After being teased a few weeks back, the full Empire podcast interview with filmmaker Christopher McQuarrie has now been released in which the “Mission: Impossible – Fallout” director goes into full detail regarding the mess that was ‘moustache-gate’.
Actor Henry Cavill’s facial fuzz, which he grew for ‘Fallout,’ was made famous when his contractual commitments to that film meant he couldn’t shave off the moustache during “Justice League” reshoots. As a result, CG was used to erase the hair for several key scenes in the DC Comics team-up movie. Unfortunately, the results were not good, at times leaving the actor with a very weird looking mouth.
McQuarrie now finally sets the record straight on why Paramount wouldn’t allow Cavill to shave his moustache, despite much of the ‘Fallout’ crew being willing to do whatever they could to help “Justice League” and Warners:
“When the question came – the reshoots for Justice League came out – [Charles] Roven called me, and he said, ‘We need your help and we need to shave Henry [Cavill]’s mustache. We need him to come back and we need to do these reshoots.’ And I said, ‘Look, Chuck, naturally I want to do everything I can to help you, but I also have to think about our production. Let me talk to everybody and figure out what the scheduling would be.’
And I went and spoke to Jake Myers [‘Fallout’ producer], and the suggestion was made through channels that we shave the mustache and Henry could begin to grow the mustache back and that then there would be – they would give us the resources to digitally fill in Henry’s mustache. Because like it or not, a fake mustache in close-up on a 75mm lens is never going to look like anything but a fake mustache.
So, we offered the following compromise: Jake Myers calculated the amount of money that it would take to replace the number of shots, and essentially what Jake was able to project was about a $3 million visual effects budget.
So, I don’t know how much Henry was in Justice League, I’ve never seen the movie, but I can tell you how much it would’ve cost for ‘Mission: Impossible’ to digitally add Henry Cavill’s mustache, and we said yes. We said, here’s what we’ll do: give us the $3 million and we’ll shut down, and that will give Henry Cavill the time to grow his mustache back, and we’ll just shut our movie down.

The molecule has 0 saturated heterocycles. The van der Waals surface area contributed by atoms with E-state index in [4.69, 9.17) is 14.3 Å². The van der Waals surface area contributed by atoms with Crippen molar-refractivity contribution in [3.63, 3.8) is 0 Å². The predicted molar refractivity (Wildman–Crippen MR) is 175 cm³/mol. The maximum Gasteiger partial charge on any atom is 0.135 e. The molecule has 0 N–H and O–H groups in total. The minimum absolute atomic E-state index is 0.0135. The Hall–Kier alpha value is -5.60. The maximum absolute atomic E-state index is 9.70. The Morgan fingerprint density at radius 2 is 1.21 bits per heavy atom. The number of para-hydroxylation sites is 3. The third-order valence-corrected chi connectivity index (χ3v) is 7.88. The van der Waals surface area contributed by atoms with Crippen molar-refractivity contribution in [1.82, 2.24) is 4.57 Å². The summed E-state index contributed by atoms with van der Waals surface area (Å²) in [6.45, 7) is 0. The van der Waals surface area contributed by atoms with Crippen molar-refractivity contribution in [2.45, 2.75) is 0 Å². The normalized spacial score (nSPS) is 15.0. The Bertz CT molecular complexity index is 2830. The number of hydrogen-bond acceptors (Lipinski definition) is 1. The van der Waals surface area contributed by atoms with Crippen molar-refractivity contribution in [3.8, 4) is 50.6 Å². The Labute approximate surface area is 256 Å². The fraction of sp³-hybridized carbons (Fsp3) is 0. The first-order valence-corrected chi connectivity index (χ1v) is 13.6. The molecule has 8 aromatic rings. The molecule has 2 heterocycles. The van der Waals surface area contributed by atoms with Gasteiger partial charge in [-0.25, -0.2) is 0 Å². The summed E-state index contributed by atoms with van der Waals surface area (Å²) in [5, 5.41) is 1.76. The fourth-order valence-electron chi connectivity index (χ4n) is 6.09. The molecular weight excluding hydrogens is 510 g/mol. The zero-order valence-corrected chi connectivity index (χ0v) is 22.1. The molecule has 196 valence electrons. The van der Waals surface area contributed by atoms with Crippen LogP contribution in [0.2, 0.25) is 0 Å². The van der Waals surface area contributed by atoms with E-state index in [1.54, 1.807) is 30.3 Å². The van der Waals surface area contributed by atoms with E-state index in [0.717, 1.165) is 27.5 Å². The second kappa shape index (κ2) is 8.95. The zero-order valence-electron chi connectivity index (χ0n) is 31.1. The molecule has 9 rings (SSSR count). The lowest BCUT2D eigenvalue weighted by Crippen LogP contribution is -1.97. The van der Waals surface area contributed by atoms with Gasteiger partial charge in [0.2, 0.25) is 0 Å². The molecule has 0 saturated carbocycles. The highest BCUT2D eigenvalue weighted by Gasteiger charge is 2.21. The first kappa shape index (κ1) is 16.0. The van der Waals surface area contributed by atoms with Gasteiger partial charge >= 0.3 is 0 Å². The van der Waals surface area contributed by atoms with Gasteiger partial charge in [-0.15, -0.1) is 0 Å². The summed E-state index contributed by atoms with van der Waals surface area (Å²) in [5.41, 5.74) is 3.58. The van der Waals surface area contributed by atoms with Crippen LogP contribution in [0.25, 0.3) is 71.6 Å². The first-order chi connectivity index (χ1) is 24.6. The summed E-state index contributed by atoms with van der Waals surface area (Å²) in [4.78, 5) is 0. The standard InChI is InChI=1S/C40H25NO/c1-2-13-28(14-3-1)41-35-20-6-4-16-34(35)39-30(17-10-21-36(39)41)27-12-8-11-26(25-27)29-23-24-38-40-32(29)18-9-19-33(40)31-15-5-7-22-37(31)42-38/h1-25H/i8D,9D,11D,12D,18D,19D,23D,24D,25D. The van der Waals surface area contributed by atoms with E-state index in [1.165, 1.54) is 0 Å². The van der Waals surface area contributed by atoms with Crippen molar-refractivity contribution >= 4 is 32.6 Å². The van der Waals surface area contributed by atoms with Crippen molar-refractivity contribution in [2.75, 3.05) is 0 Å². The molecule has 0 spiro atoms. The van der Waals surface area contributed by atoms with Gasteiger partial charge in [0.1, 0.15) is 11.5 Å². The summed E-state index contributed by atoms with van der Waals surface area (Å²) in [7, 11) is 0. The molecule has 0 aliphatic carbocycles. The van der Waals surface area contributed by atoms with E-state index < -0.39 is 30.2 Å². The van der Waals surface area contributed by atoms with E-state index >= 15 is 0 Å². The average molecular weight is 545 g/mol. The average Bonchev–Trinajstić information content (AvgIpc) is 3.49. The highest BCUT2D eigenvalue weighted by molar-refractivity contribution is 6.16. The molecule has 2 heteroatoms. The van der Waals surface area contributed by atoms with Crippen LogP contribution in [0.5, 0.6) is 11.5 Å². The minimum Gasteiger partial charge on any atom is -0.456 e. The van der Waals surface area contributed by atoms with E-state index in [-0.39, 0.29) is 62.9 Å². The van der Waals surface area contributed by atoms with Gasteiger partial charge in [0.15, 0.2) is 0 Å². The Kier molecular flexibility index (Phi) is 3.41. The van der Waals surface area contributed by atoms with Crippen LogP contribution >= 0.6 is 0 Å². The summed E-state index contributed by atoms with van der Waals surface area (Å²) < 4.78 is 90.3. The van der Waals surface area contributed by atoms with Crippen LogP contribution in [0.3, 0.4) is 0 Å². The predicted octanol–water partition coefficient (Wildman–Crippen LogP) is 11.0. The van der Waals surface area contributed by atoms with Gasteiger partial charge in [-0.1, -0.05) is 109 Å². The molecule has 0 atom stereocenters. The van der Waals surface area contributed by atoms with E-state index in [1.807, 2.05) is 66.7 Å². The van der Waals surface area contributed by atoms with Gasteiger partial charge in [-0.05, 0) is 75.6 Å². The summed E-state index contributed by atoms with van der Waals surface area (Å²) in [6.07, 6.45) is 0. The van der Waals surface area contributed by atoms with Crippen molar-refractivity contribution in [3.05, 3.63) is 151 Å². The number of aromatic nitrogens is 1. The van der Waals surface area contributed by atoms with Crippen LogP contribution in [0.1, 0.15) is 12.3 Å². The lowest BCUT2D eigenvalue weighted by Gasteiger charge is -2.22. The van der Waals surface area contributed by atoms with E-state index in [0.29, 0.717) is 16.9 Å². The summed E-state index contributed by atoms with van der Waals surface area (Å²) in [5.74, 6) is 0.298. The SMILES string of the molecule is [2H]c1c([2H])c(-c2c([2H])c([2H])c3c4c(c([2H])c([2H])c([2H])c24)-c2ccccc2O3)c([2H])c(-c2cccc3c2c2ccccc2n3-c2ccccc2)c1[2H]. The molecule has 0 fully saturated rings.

We said we’ll do this, at which point, somebody from Paramount Pictures said, ‘What is going on? What are you people even talking about?’ They’re like, ‘There’s no way we’re going to do that.’ We were just like, ‘Okay.’ That was the best plan that we could come up with.”
Ultimately ‘Fallout’ came out the victor here, the film scoring some of the year’s best critical reviews and looks to be on its way to outperform “Justice League” at the box-office. Additionally McQuarrie also discussed why Jeremy Renner’s William Brandt was absent from the film, saying it entirely came down to scheduling commitments:
“Jeremy had his commitment to Avengers, which ironically they ended up not exercising, and we didn’t know what the [sixth Mission] movie was, so we couldn’t provide a schedule. We needed absolute freedom. The unfortunate thing for Jeremy is that he got caught in this perfect storm of, one can’t use you and one doesn’t know how to, given the massive complications they had with Avengers.
I had this whole idea that the movie would start with the death of a team member. So I said to Jeremy, look we can’t kill Ving, it’s never going to work. No matter how many movies into it, it’s always going to be the same thing. You killed the black guy. And we didn’t think the movie could recover if you killed Benji.
So I said to Renner, ‘Hey listen, I have this idea for an opening sequence where you sacrifice yourself to save the team, and that the mission-gone-wrong not only involves losing the plutonium, but involves the death of a team member.’ And Jeremy was like, ‘Thanks, but no thanks’… He was smart not to take the short paycheck for three days of work and getting blown up.”
Ultimately no team member is killed in the incident which kicks off the film, but were it done it would’ve made the film a darker affair but otherwise wouldn’t have had a major impact. The full interview can be heard at SoundCloud.